Please reply to Dick Selinga at firstname.lastname@example.org
Save the Date
Fr. St. Martin’s 60th Anniversary Mass and Reception
Mass at St. Paul Church: 12:30 p.m.
Glastonbury Hills Country Club
Luncheon: 2:00-5:00 p.m.
Reservations for the luncheon are limited
Mail or drop off your reservation with payment by June 3rd to Melissa Lacafta:
St. Paul Church, 2577 Main Street, Glastonbury 06033
Legion of MaryPlease mark your calendars. The Legion of Mary will honor our Blessed Mother Thursday evening May 12 with a Candle Light Living Rosary.
Monsignor Motta will be the Homilist.
Please join us at 7:00pm at St. Mary Church for this beautiful tribute to Jesus’ mother, an evening of music, prayer, reflection and fellowship.
For further info please contact Kathy Dossot (860)673-3163.
From our pastor Rev. Msgr. Michael J. Motta, D.Min.
From the time of Jesus to the present day there have always been people who will forecast the end of the world. The fact of the matter is that we have no idea when it will occur, no idea at all. So what do we do - live in fear and do nothing about the future or do we make plans for our children and our children's children and live in hope of better days and a better world? I say let's be optimists, follow the Lord and live on in hope. Experience has proven that for every ending there is a new beginning. We just concluded another church year. This month we begin a New Year. So happy New Year.
So what are we supposed to do during this coming year? We are supposed to change our lives and reform our ways. That's not easy - is it? It is not easy to change. Oh sure some people love change for the sake of change but the older we get it seems the harder it is to change.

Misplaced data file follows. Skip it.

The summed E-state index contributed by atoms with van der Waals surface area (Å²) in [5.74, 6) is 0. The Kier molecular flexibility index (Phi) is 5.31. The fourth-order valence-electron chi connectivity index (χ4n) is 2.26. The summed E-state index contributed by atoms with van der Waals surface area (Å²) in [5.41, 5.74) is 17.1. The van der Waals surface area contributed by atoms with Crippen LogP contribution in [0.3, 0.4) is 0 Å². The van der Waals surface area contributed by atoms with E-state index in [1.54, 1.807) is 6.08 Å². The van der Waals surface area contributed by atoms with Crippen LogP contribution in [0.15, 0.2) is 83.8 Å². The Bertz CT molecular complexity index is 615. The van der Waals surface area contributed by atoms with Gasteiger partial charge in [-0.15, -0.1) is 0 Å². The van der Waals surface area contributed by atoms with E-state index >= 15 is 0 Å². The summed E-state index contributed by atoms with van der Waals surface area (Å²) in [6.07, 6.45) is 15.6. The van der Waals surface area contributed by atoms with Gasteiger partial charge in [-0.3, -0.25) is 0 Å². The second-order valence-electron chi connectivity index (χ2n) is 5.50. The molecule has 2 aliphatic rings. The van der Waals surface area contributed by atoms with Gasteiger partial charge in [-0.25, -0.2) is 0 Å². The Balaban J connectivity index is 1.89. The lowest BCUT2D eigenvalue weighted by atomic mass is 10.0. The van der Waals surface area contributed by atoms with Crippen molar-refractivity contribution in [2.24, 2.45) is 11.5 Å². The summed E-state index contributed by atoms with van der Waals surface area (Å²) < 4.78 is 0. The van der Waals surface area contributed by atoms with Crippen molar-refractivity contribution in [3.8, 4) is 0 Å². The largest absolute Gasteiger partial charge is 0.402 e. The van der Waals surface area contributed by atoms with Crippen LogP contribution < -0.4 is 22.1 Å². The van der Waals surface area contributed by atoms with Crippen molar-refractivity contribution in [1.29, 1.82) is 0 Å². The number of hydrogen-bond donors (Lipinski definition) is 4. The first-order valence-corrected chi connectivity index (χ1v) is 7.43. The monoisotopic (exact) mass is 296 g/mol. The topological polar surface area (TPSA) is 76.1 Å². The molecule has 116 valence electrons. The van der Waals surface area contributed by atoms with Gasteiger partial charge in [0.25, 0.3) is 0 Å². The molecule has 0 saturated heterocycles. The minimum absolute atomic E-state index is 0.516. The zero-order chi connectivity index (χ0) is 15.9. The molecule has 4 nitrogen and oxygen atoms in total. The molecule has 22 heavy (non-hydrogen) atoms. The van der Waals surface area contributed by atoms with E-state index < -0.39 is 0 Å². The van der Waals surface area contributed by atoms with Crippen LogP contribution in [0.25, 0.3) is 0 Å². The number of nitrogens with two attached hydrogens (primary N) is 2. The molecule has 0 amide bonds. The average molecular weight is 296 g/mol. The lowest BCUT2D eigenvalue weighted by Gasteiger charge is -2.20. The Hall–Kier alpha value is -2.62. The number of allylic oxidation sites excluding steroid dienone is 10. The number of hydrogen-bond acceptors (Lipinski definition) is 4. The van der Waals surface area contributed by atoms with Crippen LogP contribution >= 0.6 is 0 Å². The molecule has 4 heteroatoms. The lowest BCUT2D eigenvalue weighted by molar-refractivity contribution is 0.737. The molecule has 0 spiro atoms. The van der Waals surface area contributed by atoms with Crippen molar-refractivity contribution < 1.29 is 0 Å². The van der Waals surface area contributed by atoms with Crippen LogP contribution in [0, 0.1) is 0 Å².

I think that when you talk about reluctance to change, you talk about basically two kinds of people: those who think about change intellectually and those who feel emotionally about it. The intellectuals say: show me and explain to me why it is better for me to change. If you do, they change and are happy about it. The emotional people say: I don't care what you say or do. I have no desire to change no matter what. Unfortunately, oftentimes things change around them and they go through life unhappy and ignorant of why others seem to be content and they are not.
We Catholics have been through a lot of change in the past 50 years. I remember when I first went into Seminary in 1961 how many priests and sisters were leaving their vocation because they couldn't accept change. Sometimes it was difficult for us students to find a role model to look up to. It was my experience that those who possessed an education and understood why thing were changing were much more prepared for the post Vatican II Church. In those parishes where this knowledge was passed onto the laity the transitions took place much more beautifully and with less anxiety on the part of the faithful. Obviously, where change happened with reluctance - that attitude was passed on to the laity.
If the universal Church suffers from any one major fault it is poor communication and poor public relations. Good things are happening but they are not always portrayed in the most favorable light. We do not always use the media and papers to our full advantage
God bless you.